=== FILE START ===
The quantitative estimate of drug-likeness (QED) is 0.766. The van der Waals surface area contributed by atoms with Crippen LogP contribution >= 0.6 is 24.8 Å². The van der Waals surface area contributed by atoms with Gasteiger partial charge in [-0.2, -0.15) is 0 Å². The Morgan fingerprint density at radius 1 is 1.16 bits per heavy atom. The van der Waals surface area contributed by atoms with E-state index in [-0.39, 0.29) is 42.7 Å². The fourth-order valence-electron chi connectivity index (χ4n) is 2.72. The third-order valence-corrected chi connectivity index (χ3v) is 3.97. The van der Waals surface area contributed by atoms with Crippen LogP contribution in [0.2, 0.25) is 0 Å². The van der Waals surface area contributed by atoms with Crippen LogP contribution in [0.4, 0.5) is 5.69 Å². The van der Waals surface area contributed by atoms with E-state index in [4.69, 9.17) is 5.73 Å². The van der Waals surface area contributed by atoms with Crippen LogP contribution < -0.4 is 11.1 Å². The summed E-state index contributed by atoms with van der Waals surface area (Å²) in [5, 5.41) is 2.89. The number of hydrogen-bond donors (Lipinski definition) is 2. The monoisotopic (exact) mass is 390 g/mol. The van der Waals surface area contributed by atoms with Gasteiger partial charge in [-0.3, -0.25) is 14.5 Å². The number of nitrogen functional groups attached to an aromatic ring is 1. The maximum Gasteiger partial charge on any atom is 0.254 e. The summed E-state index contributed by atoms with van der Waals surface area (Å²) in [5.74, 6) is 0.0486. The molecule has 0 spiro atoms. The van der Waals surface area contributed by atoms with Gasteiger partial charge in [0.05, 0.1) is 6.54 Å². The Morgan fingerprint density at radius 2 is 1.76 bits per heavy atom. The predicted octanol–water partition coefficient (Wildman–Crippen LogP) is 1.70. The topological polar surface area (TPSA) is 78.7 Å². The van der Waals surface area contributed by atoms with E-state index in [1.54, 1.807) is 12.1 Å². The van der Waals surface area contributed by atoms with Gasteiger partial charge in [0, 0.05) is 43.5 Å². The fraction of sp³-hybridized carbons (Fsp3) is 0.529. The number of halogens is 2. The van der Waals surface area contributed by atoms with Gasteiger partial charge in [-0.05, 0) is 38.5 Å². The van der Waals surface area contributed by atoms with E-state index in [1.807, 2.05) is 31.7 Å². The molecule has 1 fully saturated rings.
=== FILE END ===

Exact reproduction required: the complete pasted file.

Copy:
The quantitative estimate of drug-likeness (QED) is 0.766. The van der Waals surface area contributed by atoms with Crippen LogP contribution >= 0.6 is 24.8 Å². The van der Waals surface area contributed by atoms with Gasteiger partial charge in [-0.2, -0.15) is 0 Å². The Morgan fingerprint density at radius 1 is 1.16 bits per heavy atom. The van der Waals surface area contributed by atoms with E-state index in [-0.39, 0.29) is 42.7 Å². The fourth-order valence-electron chi connectivity index (χ4n) is 2.72. The third-order valence-corrected chi connectivity index (χ3v) is 3.97. The van der Waals surface area contributed by atoms with Crippen LogP contribution in [0.2, 0.25) is 0 Å². The van der Waals surface area contributed by atoms with Crippen LogP contribution in [0.4, 0.5) is 5.69 Å². The van der Waals surface area contributed by atoms with E-state index in [4.69, 9.17) is 5.73 Å². The van der Waals surface area contributed by atoms with Crippen LogP contribution < -0.4 is 11.1 Å². The summed E-state index contributed by atoms with van der Waals surface area (Å²) in [5, 5.41) is 2.89. The number of hydrogen-bond donors (Lipinski definition) is 2. The monoisotopic (exact) mass is 390 g/mol. The van der Waals surface area contributed by atoms with Gasteiger partial charge in [-0.3, -0.25) is 14.5 Å². The number of nitrogen functional groups attached to an aromatic ring is 1. The maximum Gasteiger partial charge on any atom is 0.254 e. The summed E-state index contributed by atoms with van der Waals surface area (Å²) in [5.74, 6) is 0.0486. The molecule has 0 spiro atoms. The van der Waals surface area contributed by atoms with Gasteiger partial charge in [0.05, 0.1) is 6.54 Å². The Morgan fingerprint density at radius 2 is 1.76 bits per heavy atom. The predicted octanol–water partition coefficient (Wildman–Crippen LogP) is 1.70. The topological polar surface area (TPSA) is 78.7 Å². The van der Waals surface area contributed by atoms with E-state index in [1.54, 1.807) is 12.1 Å². The van der Waals surface area contributed by atoms with Gasteiger partial charge in [0, 0.05) is 43.5 Å². The fraction of sp³-hybridized carbons (Fsp3) is 0.529. The number of halogens is 2. The van der Waals surface area contributed by atoms with Gasteiger partial charge in [-0.05, 0) is 38.5 Å². The van der Waals surface area contributed by atoms with E-state index in [1.807, 2.05) is 31.7 Å². The molecule has 1 fully saturated rings.